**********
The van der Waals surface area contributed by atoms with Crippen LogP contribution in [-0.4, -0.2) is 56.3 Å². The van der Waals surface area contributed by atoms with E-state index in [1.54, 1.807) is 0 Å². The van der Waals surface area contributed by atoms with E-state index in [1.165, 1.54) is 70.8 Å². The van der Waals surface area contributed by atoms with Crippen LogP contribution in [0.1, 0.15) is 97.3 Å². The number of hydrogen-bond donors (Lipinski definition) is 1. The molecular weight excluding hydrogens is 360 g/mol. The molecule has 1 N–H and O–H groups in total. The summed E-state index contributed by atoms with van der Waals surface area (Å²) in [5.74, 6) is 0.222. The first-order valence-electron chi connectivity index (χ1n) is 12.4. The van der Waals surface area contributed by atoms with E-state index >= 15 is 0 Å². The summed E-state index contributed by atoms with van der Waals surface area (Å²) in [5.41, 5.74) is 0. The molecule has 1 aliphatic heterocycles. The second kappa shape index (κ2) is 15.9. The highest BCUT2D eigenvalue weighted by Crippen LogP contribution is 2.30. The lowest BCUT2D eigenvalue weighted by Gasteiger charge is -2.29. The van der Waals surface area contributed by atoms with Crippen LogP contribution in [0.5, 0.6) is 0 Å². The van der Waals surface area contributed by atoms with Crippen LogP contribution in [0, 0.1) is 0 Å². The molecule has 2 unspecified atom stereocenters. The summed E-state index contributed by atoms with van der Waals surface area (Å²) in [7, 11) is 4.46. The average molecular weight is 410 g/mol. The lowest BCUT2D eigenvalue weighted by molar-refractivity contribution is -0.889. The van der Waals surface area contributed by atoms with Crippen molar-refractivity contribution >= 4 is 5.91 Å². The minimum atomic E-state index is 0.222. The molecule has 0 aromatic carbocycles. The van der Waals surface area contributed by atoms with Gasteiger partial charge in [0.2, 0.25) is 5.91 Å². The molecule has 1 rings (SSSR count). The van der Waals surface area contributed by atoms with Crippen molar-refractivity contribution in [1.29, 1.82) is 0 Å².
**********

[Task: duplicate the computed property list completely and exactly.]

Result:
The van der Waals surface area contributed by atoms with Crippen LogP contribution in [-0.4, -0.2) is 56.3 Å². The van der Waals surface area contributed by atoms with E-state index in [1.54, 1.807) is 0 Å². The van der Waals surface area contributed by atoms with E-state index in [1.165, 1.54) is 70.8 Å². The van der Waals surface area contributed by atoms with Crippen LogP contribution in [0.1, 0.15) is 97.3 Å². The number of hydrogen-bond donors (Lipinski definition) is 1. The molecular weight excluding hydrogens is 360 g/mol. The molecule has 1 N–H and O–H groups in total. The summed E-state index contributed by atoms with van der Waals surface area (Å²) in [5.74, 6) is 0.222. The first-order valence-electron chi connectivity index (χ1n) is 12.4. The van der Waals surface area contributed by atoms with E-state index >= 15 is 0 Å². The summed E-state index contributed by atoms with van der Waals surface area (Å²) in [5.41, 5.74) is 0. The molecule has 1 aliphatic heterocycles. The second kappa shape index (κ2) is 15.9. The highest BCUT2D eigenvalue weighted by Crippen LogP contribution is 2.30. The lowest BCUT2D eigenvalue weighted by Gasteiger charge is -2.29. The van der Waals surface area contributed by atoms with Crippen LogP contribution in [0.5, 0.6) is 0 Å². The van der Waals surface area contributed by atoms with Crippen LogP contribution in [0, 0.1) is 0 Å². The molecule has 2 unspecified atom stereocenters. The summed E-state index contributed by atoms with van der Waals surface area (Å²) in [7, 11) is 4.46. The average molecular weight is 410 g/mol. The lowest BCUT2D eigenvalue weighted by molar-refractivity contribution is -0.889. The van der Waals surface area contributed by atoms with Crippen molar-refractivity contribution >= 4 is 5.91 Å². The minimum atomic E-state index is 0.222. The molecule has 0 aromatic carbocycles. The van der Waals surface area contributed by atoms with Gasteiger partial charge in [0.2, 0.25) is 5.91 Å². The molecule has 1 rings (SSSR count). The van der Waals surface area contributed by atoms with Crippen molar-refractivity contribution in [1.29, 1.82) is 0 Å².